And there's these two knock off grana that're made in Slovenia and, oddly enough, the Czech Republic, that cost even less. Many good American-made parmesan cheeses are actually more similar to grana than to parmigiano. I don't know what the stuff in the can is like, though, as I've never had it.
While pecorino (romano, sardo, siciliano or whatever other type you can get your hands on) doesn't taste even remotely similar, really, it's also a good substitute if you're only using it as a topping for your pasta, though it's far, far saltier. Asiago stagionato is also a good sub-in when used as a topping, but not for general use. Grana can be used interchangeably with parmigiano in all applications.
>It's the same thing as the "real" stuff
This is what people who have never had the "real" stuff ACTUALLY believe
I'll do it after I open my new shop that sells Sorny TVs and Mapple Mypads.
I use names that are different but synonymous to get around any legal issues. I am the nation of China and apparently America.
What do you think cellulose powder is? Is not bread crumbs, idk what that anon was talking about. But I know cellulose gum is wood pulp soo what's cellulose powder?
Regardless, fresh beats prepackaged for most people.
I usually just get this (not this specific brand though) because the block stuff always goes bad for me and I manage to use up the pre shredded stuff quicker
Wherever you see someone bleating about the judgment of paris you know they don't actually drink wine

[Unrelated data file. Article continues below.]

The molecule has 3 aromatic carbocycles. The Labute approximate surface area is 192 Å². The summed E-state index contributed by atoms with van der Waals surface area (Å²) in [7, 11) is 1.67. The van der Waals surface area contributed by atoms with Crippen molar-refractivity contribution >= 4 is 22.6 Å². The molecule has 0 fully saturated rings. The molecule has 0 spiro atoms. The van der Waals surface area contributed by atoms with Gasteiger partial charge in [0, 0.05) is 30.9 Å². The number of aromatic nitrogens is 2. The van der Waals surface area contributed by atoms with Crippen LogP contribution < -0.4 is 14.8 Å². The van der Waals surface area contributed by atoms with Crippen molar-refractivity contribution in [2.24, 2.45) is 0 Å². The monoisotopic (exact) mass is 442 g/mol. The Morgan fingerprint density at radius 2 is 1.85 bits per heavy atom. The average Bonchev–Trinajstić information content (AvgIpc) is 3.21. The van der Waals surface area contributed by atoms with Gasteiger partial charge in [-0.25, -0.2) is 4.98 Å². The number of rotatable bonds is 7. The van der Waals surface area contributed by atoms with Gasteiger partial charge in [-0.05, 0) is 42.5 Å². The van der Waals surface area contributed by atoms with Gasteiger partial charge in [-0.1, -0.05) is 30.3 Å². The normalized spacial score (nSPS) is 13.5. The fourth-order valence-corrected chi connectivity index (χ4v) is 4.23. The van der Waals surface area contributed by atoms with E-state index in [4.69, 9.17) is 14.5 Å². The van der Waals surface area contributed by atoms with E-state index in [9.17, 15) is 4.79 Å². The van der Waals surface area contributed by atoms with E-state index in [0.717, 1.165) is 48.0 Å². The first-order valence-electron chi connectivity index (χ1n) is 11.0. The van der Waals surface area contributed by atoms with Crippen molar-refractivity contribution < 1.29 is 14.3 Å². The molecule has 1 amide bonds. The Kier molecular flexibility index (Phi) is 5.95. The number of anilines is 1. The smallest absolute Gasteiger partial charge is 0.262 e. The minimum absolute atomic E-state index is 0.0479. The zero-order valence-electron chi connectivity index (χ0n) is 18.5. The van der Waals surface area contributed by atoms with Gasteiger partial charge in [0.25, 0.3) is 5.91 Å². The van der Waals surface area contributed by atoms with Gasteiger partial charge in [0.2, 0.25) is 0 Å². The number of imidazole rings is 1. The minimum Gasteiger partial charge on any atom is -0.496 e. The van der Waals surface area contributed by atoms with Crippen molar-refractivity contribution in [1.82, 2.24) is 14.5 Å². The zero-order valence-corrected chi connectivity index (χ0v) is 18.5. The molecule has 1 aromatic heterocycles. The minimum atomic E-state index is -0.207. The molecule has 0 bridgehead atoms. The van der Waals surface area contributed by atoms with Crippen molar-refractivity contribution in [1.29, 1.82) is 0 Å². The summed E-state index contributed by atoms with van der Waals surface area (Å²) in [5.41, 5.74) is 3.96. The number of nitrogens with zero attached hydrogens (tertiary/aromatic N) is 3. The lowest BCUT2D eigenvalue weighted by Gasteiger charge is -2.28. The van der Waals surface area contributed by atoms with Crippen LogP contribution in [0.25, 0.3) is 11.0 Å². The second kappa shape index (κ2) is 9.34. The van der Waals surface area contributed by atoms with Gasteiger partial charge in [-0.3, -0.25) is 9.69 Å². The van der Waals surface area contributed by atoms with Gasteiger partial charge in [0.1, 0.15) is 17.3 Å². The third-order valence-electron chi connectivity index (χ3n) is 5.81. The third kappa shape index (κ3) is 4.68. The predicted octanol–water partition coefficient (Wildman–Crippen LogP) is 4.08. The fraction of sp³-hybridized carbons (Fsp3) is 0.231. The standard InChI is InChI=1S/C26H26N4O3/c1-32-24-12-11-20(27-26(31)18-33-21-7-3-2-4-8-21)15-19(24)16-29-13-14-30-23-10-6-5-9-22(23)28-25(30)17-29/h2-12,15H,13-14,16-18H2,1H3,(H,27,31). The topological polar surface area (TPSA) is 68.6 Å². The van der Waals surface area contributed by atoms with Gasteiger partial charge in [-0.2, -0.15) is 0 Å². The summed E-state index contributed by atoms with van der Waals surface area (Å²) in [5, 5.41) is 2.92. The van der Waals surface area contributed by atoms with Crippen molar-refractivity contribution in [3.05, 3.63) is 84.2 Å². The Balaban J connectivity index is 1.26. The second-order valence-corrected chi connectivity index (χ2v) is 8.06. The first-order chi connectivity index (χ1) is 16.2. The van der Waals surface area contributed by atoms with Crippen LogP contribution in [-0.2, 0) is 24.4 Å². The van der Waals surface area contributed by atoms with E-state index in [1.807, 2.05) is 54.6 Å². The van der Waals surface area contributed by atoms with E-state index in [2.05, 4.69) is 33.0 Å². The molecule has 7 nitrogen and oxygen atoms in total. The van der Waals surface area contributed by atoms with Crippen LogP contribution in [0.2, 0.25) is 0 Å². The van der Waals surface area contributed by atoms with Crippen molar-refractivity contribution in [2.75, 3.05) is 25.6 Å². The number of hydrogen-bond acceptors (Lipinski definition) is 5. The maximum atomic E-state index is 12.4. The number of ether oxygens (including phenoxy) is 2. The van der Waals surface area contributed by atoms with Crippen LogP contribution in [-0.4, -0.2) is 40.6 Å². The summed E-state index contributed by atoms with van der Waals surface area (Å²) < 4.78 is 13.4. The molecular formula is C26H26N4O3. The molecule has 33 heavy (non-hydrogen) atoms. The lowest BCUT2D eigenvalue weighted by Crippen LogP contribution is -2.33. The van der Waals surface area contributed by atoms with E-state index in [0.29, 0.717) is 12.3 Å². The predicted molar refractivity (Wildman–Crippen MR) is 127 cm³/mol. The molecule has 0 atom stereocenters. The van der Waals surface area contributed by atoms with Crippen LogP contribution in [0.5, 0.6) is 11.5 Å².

Protip: there is no "best country" for wine, and anyone who isn't a total neanderthal has favorites from everywhere
Even if you don't believe that America makes blatantly better wine (because, okay, blind taste tests, subjectivity, etc.) then you at least have to concede that high quality wine can be made around the world and that France does not monopolize "good" wine.
Which is the point. Some parmasean is shit, some is excellent. All the Parmagiano-Reggiano tag gives you is a higher average quality of product if you don't know what you're buying, because parmasean from the right makers is excellent.
>France is the only country besides murrica that makes world class wine fuck those french snobs we beat their ass in that movie with snape lol frogs btfo murrica #1 now
The fact that you can even entertain this kind of thinking reveals more than you might imagine.
Wisconsin "parmesan" just isn't parmigianino-reggiano. There is no contest to see what country can make the best parmigiano-reggiano. There is no contest to see what country can make the best chablis.
Why? Not because coastal america makes good cheese despite Wisconsin's rabid insistence that everyone should eat plastic crap. Not because finger lakes riesling is actually pretty good. Not because we have beer that isn't adjunct lager, or because of the moon landing either.
It's because words have meanings.
To whom? The french? Try going to a place that serves wine in france and asking for california wine, unless it is a very specialized kind of place, they won't have it.
To the americans? West coast already knew about napa wine. East coast was obsessed with european wine and remains so to this day.
To a few hong kong billionaires? Ok maybe. But they're the kind of people who care less about the taste and more about the status.